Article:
Wake up! Inside a dream…

Writing can affect your dreamlife in the strangest ways. When I was writing about synaesthesia for Breathing in Colour, I had lucid dreams in which I experienced the mingled perceptions of synaesthesia, even though I don’t have the condition in my waking life. Now I’m writing about a man who suffers from moving nightmares in Dreamrunner, I’ve had incidents in which I wake up acting out a dream movement, like raising my arm in the air or half sitting up in my sleep (See my IASD 2009 paper on the On Writing page).

It’s astonishing and at the same time understandable to recognise the extent to which our creative writing can shape the content of our dreams. My short story The Kielius Fish, itself built around a mixture of dreamed and imagined imagery, prompted a whole string of dreams, lucid and non-lucid, about leaping fish. Once I dreamed of struggling to save a golden fish that was ‘drowning’ in the sand, and I wrote this into a poem. Dreams spark writing, which spark dreams, which spark more writing (the dreaming mind doesn’t allow anyone the luxury of claiming writer’s block). With lucid dreams, the scope for dream creativity seems to extend even further; the dreamer ‘wakes up’ inside the dream and can consider her writing projects while engaging with her imagination in one of its purest forms.


Chris Olsen and Kira Sass from the US have produced a stunning documentary on lucid dreaming, in which beautiful images accompany dream anecdotes, and researchers share their insights and their most formative and powerful lucid dreams. It’s called ‘Wake up! Exploring the Potential of Lucid Dreaming.’


Something to try: When you next realise you’re dreaming, try thinking about your current writing project in the dream; call up one of the characters to talk with, or ask the dream environment for help with some element of the plot. Be ready to be surprised by what materialises!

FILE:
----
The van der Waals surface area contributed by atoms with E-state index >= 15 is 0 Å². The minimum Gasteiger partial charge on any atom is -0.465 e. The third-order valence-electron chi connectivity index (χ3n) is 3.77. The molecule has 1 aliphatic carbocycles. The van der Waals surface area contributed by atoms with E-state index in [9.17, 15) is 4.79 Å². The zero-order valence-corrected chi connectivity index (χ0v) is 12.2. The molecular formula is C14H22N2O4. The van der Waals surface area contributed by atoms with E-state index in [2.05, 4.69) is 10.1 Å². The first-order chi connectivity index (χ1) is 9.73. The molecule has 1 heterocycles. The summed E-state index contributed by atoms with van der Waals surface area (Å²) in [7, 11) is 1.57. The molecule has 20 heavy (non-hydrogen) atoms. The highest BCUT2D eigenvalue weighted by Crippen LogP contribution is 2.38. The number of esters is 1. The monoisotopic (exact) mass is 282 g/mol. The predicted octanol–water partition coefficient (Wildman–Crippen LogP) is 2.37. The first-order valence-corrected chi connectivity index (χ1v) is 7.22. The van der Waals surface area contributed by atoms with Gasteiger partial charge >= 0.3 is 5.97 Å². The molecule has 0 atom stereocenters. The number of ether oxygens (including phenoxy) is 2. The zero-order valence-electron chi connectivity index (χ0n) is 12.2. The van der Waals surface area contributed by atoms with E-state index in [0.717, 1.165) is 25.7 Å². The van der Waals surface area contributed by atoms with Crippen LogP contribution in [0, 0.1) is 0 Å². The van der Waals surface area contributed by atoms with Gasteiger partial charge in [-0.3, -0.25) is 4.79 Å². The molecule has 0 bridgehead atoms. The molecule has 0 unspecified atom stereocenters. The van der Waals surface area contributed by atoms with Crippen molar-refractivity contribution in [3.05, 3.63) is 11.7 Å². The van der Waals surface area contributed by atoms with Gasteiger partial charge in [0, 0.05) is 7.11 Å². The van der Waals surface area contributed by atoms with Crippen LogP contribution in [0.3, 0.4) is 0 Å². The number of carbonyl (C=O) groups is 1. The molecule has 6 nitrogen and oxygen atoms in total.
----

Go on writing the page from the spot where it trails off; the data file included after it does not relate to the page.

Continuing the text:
3 Responses to “Wake up! Inside a dream…”

  1. Davyd Farrell, August 29, 2012 at 8:11 am

    Hi Clare
    I recently came across your site through lucitopia and the Wake Up video! I thought you might be interested to know of a large scale lucid dreaming and OBE conference that our company is organising later this year called Gateways Of The Mind –
    We are lucky enough to have Robert Waggoner presenting along with 4 other amazing speakers all talking on the non-physical realities from 3 perspectives; Western/science, Toltec/Shamanic, Bon/Tibetan Buddhism.
    If you are interested to know more please feel free to email me.
    Many warm regards

  2. Clare Jay, August 30, 2012 at 6:09 pm

    Hi Davyd,
    thanks for getting in touch. I already heard about the conference as Robert W told me he’d be presenting there. I’ve checked out the web page and it sounds fascinating. Have you heard about the Regional Conference for the International Association for the Study of Dreams that’s taking place on 7th September in Bern, Switzerland? There’s a lucid dreaming track on the first full day which might interest you. I’ll be presenting on ‘The Lucid Artist: Lucid Dreaming as a Transformative Element of the Artistic Process’. If you’re going, see you there!

  3. vitali, February 26, 2014 at 4:09 pm

    The drawback with dreams, nightmare or night terrors tends to be that they are simply all purely connected to the individual meaning it’s got with the person who have the dream. Only two folks have a similar dream but result in totally different things as regards to one another. So you must keep an objective balance when reviewing the material inside your dream.

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